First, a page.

The city state's ruling party lost seats in recent elections and analysts believe new technologies aided the opposition.
Marwaan Macan-Marker Last Modified: 27 May 2011 13:55
Weeks after a watershed general election in Singapore, the influential role played by social media to dramatically transform political debate in this affluent city- state continues to reverberate through cyberspace.
"Social Media in Singapore Politics: It's Serious Business Folks!" was the headline of an analysis that appeared this week on theonlinecitizen, a popular website featuring commentary challenging the official narrative of the southeast Asian country's ruling Peoples' Action Party (PAP) and the mainstream media - all of which are pro-government mouthpieces.
Views that appeared on Facebook.com and Twitter.com plus critical commentary on the Internet "sparked a new way of thinking for Singapore, especially in the political arena," read the article, one of many assessments following the May 7 poll. "The Internet became a platform for Singaporeans to not only vent their frustrations at the PAP, but also to share political opinion and connect with other like- minded individuals."
It echoed views expressed in a blog by Catherine Lim, the country’s most renowned female novelist, who included the Internet and social media among the "confluences of forces" behind the "people's anger [that] broke out in [the 2011 general election] and not earlier."
"The rise of a younger, more articulate electorate, the power of the Internet and the social media… allowed free discussion on usually censored topics," wrote Lim of a country that has been under the authoritarian grip of the PAP since it gained self-rule from British colonisation in 1959.
The views on cyberspace challenging the one-party state were rare till now, note analysts, given the climate of fear that had plagued the country. The PAP, from the days of Singapore’s founding father Lee Kwan Yew, was notorious for suing and jailing its critics as it proceeded to transform a malaria-infested backwater port town into a glittering city with a developed country’s standard of living.
"This election was a landmark because it marks the country’s transition out of fear," said James Gomez, executive director of Singaporeans for Democracy, a local think tank. "Young people, in particular, those who voted for the first time, have become politically socialised through the social media and are very much part of this transition."
Consequently the PAP, led by Prime Minister Lee Hsein Loong, son of the country’s first premier, Lee Kwan Yew, saw the comfortable victory margins it had secured in 13 previous polls hit an all-time low. The incumbent party secured 60 per cent of the votes cast - its worst ever showing at a poll.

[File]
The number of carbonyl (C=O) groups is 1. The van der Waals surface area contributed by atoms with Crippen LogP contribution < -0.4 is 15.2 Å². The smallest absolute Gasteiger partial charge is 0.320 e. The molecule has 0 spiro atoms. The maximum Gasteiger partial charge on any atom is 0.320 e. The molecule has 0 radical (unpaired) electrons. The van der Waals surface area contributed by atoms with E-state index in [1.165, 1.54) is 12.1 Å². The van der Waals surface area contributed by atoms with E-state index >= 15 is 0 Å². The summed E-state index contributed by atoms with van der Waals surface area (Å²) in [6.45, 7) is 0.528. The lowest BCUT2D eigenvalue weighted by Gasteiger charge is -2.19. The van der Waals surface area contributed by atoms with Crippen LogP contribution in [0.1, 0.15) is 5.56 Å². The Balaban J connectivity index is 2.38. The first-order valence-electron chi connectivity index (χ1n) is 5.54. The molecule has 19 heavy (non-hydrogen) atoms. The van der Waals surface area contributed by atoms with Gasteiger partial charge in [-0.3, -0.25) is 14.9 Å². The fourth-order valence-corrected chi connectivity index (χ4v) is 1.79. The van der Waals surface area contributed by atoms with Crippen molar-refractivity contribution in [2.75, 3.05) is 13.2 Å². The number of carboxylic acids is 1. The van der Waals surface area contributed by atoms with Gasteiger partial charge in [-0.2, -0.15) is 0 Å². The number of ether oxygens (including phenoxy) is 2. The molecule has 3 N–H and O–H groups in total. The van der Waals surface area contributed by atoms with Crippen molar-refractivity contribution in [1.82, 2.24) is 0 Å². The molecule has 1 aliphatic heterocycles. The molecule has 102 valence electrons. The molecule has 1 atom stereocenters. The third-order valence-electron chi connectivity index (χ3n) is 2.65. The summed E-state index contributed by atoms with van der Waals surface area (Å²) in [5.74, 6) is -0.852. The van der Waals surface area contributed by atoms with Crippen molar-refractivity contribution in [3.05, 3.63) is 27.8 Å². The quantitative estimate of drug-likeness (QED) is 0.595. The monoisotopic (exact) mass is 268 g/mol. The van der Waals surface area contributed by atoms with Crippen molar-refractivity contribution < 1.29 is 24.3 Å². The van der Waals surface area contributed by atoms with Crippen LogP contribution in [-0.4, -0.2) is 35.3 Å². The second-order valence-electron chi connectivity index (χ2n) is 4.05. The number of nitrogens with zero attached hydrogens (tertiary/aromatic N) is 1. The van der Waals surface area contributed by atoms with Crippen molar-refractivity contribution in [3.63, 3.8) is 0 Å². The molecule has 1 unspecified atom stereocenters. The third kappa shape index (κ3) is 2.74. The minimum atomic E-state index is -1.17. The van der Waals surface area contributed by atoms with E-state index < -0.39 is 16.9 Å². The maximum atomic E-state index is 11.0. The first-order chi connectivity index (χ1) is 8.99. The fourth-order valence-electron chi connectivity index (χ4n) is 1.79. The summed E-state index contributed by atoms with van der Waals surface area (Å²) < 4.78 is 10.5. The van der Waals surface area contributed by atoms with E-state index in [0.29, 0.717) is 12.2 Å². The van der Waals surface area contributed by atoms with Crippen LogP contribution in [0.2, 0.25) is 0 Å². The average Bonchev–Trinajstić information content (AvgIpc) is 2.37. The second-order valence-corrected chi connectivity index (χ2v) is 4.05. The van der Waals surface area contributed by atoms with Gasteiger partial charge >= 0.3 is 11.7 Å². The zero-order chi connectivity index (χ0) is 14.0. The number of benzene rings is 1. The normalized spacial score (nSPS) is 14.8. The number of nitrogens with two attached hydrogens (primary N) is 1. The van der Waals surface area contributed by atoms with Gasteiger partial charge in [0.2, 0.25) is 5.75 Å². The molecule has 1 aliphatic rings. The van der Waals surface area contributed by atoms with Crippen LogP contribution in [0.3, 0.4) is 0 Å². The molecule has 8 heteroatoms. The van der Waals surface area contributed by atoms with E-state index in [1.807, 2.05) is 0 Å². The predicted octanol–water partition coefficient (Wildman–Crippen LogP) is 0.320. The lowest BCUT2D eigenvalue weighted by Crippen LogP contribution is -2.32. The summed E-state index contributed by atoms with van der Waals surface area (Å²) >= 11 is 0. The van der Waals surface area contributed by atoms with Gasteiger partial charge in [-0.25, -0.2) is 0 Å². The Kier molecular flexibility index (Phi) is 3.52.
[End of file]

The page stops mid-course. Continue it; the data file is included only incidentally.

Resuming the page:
The PAP’s latest loss to the opposition parties - a slide that saw it drop in the popular vote to 67 per cent in the May 2006 general election, from 75 per cent of the vote at the 2001 poll - is not, however, reflected in the parliamentary seats. The electoral system that has controversial mechanisms favouring the ruling party ensured the PAP secured 81 of the 87 contested seats.
The six seats that went to the opposition was a victory for them - they had only two opposition members in the last legislature. "Though a measly six out of 87 seats is nothing to crow about, one needs to look beyond the election results and consider the larger context in order to appreciate the nature of this breakthrough," noted a commentary this week on Temasek Review, another Singaporean website known for views that go against the grain of PAP politics.
"The real change that has taken place is in the political landscape," it argued. "The PAP now has much more competition than ever before - so much so that even the tried-and-tested strategy of singling out the most threatening candidate for character assassination can no longer be employed."
It was a political shift that some Singapore watchers had been predicting ahead of the polls, given the sizeable number of young voters - a third of the 2.2 million registered voters were under 35 years old - and the wide use of the Internet, accessed by nearly 80 percent of the country’s population of 3.4 million.
The government, moreover, had eased its grip on controlling political discussions and actions in public by 2008, enabling the opposition parties to campaign for the first time using Facebook.com, podcasts and Twitter.com. Video recordings of opposition rallies were also uploaded on websites for the first time without first being vetted by the government’s film censorship board.
"Singapore’s 2011 General Election will go down in history as the most crucial since 1959," wrote Friedrich Naumann Stiftung, a German political foundation, in a background paper on the eve of this month’s poll. "Bread and butter issues such as rising cost of living, housing process, immigration policy and income-inequality have fuelled widespread dissatisfaction."
"Those who characterised Singaporeans as politically apathetic may need to think what has possessed this once politically boring city-state," read Friedrich Naumann Stiftung’s paper, Fear No More: Singapore’s Defining 2011 General Elections. "With the help of new media and the government's increased tolerance for dissent, Singaporeans have become more vocal in expressing their dissatisfaction both online and in public forums."
"The 200,000 new youth voters led the way through online discussions, expressing a need for a system that listens to them," said Sinapan Samydorai, a director of the Think Centre, a Singaporean think tank. "The social media have given a platform for the opposition to build on."
A version of this article first appeared on Inter Press Service news agency.